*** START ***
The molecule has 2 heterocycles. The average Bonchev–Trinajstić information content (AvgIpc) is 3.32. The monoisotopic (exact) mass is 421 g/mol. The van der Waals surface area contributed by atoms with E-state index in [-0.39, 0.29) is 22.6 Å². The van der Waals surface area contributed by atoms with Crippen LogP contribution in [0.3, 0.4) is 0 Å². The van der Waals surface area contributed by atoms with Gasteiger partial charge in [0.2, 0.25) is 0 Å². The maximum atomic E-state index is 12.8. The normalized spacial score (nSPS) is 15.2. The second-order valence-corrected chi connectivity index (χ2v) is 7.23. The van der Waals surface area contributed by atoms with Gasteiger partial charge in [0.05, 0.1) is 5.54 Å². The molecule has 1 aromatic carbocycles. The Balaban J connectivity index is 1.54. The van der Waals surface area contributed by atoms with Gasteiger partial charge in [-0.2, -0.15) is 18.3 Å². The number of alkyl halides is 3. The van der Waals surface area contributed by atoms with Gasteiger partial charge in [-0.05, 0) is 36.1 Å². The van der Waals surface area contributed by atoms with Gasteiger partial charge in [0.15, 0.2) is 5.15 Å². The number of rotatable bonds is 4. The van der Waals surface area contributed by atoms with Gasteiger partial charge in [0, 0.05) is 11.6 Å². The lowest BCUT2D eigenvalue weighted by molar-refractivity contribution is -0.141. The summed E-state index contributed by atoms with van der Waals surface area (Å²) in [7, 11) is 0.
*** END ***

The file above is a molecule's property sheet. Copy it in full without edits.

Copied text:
The molecule has 2 heterocycles. The average Bonchev–Trinajstić information content (AvgIpc) is 3.32. The monoisotopic (exact) mass is 421 g/mol. The van der Waals surface area contributed by atoms with E-state index in [-0.39, 0.29) is 22.6 Å². The van der Waals surface area contributed by atoms with Crippen LogP contribution in [0.3, 0.4) is 0 Å². The van der Waals surface area contributed by atoms with Gasteiger partial charge in [0.2, 0.25) is 0 Å². The maximum atomic E-state index is 12.8. The normalized spacial score (nSPS) is 15.2. The second-order valence-corrected chi connectivity index (χ2v) is 7.23. The van der Waals surface area contributed by atoms with Gasteiger partial charge in [0.05, 0.1) is 5.54 Å². The molecule has 1 aromatic carbocycles. The Balaban J connectivity index is 1.54. The van der Waals surface area contributed by atoms with Gasteiger partial charge in [-0.2, -0.15) is 18.3 Å². The number of alkyl halides is 3. The van der Waals surface area contributed by atoms with Gasteiger partial charge in [-0.05, 0) is 36.1 Å². The van der Waals surface area contributed by atoms with Gasteiger partial charge in [0.15, 0.2) is 5.15 Å². The number of rotatable bonds is 4. The van der Waals surface area contributed by atoms with Gasteiger partial charge in [0, 0.05) is 11.6 Å². The lowest BCUT2D eigenvalue weighted by molar-refractivity contribution is -0.141. The summed E-state index contributed by atoms with van der Waals surface area (Å²) in [7, 11) is 0.